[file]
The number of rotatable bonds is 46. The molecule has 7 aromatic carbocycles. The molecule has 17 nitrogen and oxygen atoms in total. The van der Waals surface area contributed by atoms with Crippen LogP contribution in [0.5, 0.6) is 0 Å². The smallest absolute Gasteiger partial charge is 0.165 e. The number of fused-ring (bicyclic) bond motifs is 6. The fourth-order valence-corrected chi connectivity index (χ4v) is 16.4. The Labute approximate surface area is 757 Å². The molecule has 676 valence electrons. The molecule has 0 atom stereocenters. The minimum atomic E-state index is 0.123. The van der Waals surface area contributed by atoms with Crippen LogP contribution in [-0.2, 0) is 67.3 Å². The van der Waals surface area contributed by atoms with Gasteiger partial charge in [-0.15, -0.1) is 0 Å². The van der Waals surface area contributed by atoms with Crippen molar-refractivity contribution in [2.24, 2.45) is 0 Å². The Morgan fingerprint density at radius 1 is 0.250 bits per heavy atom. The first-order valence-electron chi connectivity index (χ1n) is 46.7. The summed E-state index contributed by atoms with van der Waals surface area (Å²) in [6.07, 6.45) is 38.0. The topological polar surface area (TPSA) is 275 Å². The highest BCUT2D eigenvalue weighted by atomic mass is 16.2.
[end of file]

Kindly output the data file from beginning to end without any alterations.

The number of rotatable bonds is 46. The molecule has 7 aromatic carbocycles. The molecule has 17 nitrogen and oxygen atoms in total. The van der Waals surface area contributed by atoms with Crippen LogP contribution in [0.5, 0.6) is 0 Å². The smallest absolute Gasteiger partial charge is 0.165 e. The number of fused-ring (bicyclic) bond motifs is 6. The fourth-order valence-corrected chi connectivity index (χ4v) is 16.4. The Labute approximate surface area is 757 Å². The molecule has 676 valence electrons. The molecule has 0 atom stereocenters. The minimum atomic E-state index is 0.123. The van der Waals surface area contributed by atoms with Crippen LogP contribution in [-0.2, 0) is 67.3 Å². The van der Waals surface area contributed by atoms with Gasteiger partial charge in [-0.15, -0.1) is 0 Å². The van der Waals surface area contributed by atoms with Crippen molar-refractivity contribution in [2.24, 2.45) is 0 Å². The Morgan fingerprint density at radius 1 is 0.250 bits per heavy atom. The first-order valence-electron chi connectivity index (χ1n) is 46.7. The summed E-state index contributed by atoms with van der Waals surface area (Å²) in [6.07, 6.45) is 38.0. The topological polar surface area (TPSA) is 275 Å². The highest BCUT2D eigenvalue weighted by atomic mass is 16.2.